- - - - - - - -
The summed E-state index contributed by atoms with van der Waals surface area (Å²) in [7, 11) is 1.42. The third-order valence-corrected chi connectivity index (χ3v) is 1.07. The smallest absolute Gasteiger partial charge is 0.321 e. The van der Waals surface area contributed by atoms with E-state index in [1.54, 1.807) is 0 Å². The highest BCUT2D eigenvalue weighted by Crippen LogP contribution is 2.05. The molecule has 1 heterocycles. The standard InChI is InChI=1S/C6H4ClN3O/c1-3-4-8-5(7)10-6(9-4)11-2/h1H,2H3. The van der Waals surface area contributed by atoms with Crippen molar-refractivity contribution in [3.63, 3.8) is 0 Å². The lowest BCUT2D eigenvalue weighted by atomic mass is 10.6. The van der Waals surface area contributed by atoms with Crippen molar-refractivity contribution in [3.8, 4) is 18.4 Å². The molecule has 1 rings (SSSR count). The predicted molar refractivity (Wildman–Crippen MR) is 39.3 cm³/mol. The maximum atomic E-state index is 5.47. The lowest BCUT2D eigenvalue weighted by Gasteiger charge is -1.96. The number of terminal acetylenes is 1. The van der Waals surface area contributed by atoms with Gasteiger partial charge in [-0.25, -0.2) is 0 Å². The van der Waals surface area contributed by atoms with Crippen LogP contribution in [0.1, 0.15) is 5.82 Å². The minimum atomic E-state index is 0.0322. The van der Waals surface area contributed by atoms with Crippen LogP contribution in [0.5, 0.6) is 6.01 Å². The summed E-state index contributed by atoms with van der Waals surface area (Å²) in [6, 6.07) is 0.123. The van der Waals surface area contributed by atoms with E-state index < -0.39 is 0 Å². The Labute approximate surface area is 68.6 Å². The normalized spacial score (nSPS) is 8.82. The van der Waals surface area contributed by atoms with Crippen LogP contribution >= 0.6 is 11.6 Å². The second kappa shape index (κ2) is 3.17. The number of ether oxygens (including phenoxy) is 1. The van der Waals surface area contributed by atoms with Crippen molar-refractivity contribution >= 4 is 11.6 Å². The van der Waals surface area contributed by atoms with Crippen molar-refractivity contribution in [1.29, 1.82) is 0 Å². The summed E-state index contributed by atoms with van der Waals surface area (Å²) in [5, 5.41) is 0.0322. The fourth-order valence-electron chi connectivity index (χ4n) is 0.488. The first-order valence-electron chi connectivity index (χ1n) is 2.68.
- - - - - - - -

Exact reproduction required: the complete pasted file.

The summed E-state index contributed by atoms with van der Waals surface area (Å²) in [7, 11) is 1.42. The third-order valence-corrected chi connectivity index (χ3v) is 1.07. The smallest absolute Gasteiger partial charge is 0.321 e. The van der Waals surface area contributed by atoms with E-state index in [1.54, 1.807) is 0 Å². The highest BCUT2D eigenvalue weighted by Crippen LogP contribution is 2.05. The molecule has 1 heterocycles. The standard InChI is InChI=1S/C6H4ClN3O/c1-3-4-8-5(7)10-6(9-4)11-2/h1H,2H3. The van der Waals surface area contributed by atoms with Crippen molar-refractivity contribution in [3.63, 3.8) is 0 Å². The lowest BCUT2D eigenvalue weighted by atomic mass is 10.6. The van der Waals surface area contributed by atoms with Crippen molar-refractivity contribution in [3.8, 4) is 18.4 Å². The molecule has 1 rings (SSSR count). The predicted molar refractivity (Wildman–Crippen MR) is 39.3 cm³/mol. The maximum atomic E-state index is 5.47. The lowest BCUT2D eigenvalue weighted by Gasteiger charge is -1.96. The number of terminal acetylenes is 1. The van der Waals surface area contributed by atoms with Gasteiger partial charge in [-0.25, -0.2) is 0 Å². The van der Waals surface area contributed by atoms with Crippen LogP contribution in [0.1, 0.15) is 5.82 Å². The minimum atomic E-state index is 0.0322. The van der Waals surface area contributed by atoms with Crippen LogP contribution in [0.5, 0.6) is 6.01 Å². The summed E-state index contributed by atoms with van der Waals surface area (Å²) in [6, 6.07) is 0.123. The van der Waals surface area contributed by atoms with E-state index < -0.39 is 0 Å². The Labute approximate surface area is 68.6 Å². The normalized spacial score (nSPS) is 8.82. The van der Waals surface area contributed by atoms with Crippen LogP contribution >= 0.6 is 11.6 Å². The second kappa shape index (κ2) is 3.17. The number of ether oxygens (including phenoxy) is 1. The van der Waals surface area contributed by atoms with Crippen molar-refractivity contribution >= 4 is 11.6 Å². The van der Waals surface area contributed by atoms with Crippen molar-refractivity contribution in [1.29, 1.82) is 0 Å². The summed E-state index contributed by atoms with van der Waals surface area (Å²) in [5, 5.41) is 0.0322. The fourth-order valence-electron chi connectivity index (χ4n) is 0.488. The first-order valence-electron chi connectivity index (χ1n) is 2.68.